Zen Magnets Presents CPSC with Petition to Cease Magnet Prohibition
A rare-earth magnets company is trying to halt the Consumer Product Safety Commission (CPSC) from banning magnet spheres.
Shihan Qu, founder of Zen Magnets, Boulder, Colo., started a change.org petition to rally together those against banning the rare-earth magnets. Qu hand-delivered 5,000 signatures Feb. 17 to acting commissioner Robert Adler at the Toy Industry Association Inc.'s Toy Fair in New York City, according to Save Magnets, a Zen-sponsored blog. As of press time, it had 5,035 signatures.
Since government pressure ended Buckyballs and 11 other competitors' existences, Zen is one of the last magnetic-ball companies still standing as it refuses to comply with CPSC's order to launch a recall and discontinue sales, according to The Denver Post (Buckyballs also did not back down, selling all of its remaining inventory before it stopped selling the item in question, according to Inc.). Qu's refusal to quit resulted in a bump in sales as competitors shut down business. In Zen's Magnets frequently asked questions section, it answers if the company is still in business with "Yes, we certainly are. Still proudly fighting the CPSC, and we shall continue to our last drop of cash-flow blood."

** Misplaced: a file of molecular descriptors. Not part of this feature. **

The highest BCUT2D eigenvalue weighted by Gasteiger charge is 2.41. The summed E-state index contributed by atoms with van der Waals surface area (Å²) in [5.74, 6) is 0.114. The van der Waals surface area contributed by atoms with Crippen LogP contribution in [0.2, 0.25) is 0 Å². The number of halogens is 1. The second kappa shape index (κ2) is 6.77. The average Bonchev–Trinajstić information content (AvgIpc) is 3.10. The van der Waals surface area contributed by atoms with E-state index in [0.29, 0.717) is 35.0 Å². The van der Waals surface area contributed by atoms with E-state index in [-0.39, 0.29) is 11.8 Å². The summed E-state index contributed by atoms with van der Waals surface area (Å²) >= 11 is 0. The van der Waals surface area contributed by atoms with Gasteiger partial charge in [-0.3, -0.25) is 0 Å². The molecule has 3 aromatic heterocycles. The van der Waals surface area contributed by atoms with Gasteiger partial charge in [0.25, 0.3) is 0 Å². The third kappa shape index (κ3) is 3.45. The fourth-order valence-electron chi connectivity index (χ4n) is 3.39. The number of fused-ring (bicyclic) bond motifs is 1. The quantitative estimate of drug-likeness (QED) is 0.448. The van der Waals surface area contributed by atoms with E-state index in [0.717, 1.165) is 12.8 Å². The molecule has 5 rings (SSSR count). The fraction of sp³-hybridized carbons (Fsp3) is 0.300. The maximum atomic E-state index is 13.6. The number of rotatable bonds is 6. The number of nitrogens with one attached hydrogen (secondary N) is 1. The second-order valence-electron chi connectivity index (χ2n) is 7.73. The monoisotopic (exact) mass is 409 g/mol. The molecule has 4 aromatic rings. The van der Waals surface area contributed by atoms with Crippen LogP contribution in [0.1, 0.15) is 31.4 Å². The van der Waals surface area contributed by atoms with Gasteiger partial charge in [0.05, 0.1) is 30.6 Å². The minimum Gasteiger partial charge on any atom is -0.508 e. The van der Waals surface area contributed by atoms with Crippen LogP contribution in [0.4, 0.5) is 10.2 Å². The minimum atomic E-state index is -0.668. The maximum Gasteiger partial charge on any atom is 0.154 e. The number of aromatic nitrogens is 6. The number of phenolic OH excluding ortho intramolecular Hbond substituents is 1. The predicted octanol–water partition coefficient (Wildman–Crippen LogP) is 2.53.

In November 2011, the CPSC issued its first warning on the danger of these high-powered magnets, citing more than 200 magnet-swallowing reports, with at least 18 requiring immediate surgery. Those magnets are prohibited in children's toys, but these products are labeled as not intended for children. But youngsters are still getting their hands on the products and sometimes swallowing them. Reported incidents involved children age 18 months to 15 years old.
In July 2012, the CPSC filed a federal lawsuit against Buckyballs' parent company, (which Buckyball's co-founder Chris Zucker is currently fighting,) seeking to have the company alert the public of the problem, voluntarily recall its products and offer full refunds. CPSC also requested that 12 other manufacturers voluntarily recall the products, according to a press release. All of them except for Zen complied, so in August 2012, the CPSC filed a similar federal lawsuit against Zen.